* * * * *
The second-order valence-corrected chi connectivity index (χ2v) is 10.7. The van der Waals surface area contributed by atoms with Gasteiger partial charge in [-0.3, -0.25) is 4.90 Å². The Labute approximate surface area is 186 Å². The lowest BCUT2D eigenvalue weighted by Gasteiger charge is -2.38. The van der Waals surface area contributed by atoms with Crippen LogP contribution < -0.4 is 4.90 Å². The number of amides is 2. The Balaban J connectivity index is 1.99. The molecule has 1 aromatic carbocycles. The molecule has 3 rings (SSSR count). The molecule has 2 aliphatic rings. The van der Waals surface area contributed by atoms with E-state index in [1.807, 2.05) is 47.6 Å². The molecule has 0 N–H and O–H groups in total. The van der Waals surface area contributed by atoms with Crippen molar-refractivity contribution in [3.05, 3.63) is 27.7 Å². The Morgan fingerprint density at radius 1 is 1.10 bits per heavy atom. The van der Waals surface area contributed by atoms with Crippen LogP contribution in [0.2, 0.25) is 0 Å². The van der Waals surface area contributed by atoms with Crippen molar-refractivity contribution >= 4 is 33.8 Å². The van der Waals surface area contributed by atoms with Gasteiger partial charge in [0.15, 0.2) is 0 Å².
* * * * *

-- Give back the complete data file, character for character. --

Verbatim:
The second-order valence-corrected chi connectivity index (χ2v) is 10.7. The van der Waals surface area contributed by atoms with Gasteiger partial charge in [-0.3, -0.25) is 4.90 Å². The Labute approximate surface area is 186 Å². The lowest BCUT2D eigenvalue weighted by Gasteiger charge is -2.38. The van der Waals surface area contributed by atoms with Crippen LogP contribution < -0.4 is 4.90 Å². The number of amides is 2. The Balaban J connectivity index is 1.99. The molecule has 1 aromatic carbocycles. The molecule has 3 rings (SSSR count). The molecule has 2 aliphatic rings. The van der Waals surface area contributed by atoms with E-state index in [1.807, 2.05) is 47.6 Å². The molecule has 0 N–H and O–H groups in total. The van der Waals surface area contributed by atoms with Crippen molar-refractivity contribution in [3.05, 3.63) is 27.7 Å². The Morgan fingerprint density at radius 1 is 1.10 bits per heavy atom. The van der Waals surface area contributed by atoms with Crippen LogP contribution in [0.2, 0.25) is 0 Å². The van der Waals surface area contributed by atoms with Crippen molar-refractivity contribution >= 4 is 33.8 Å². The van der Waals surface area contributed by atoms with Gasteiger partial charge in [0.15, 0.2) is 0 Å².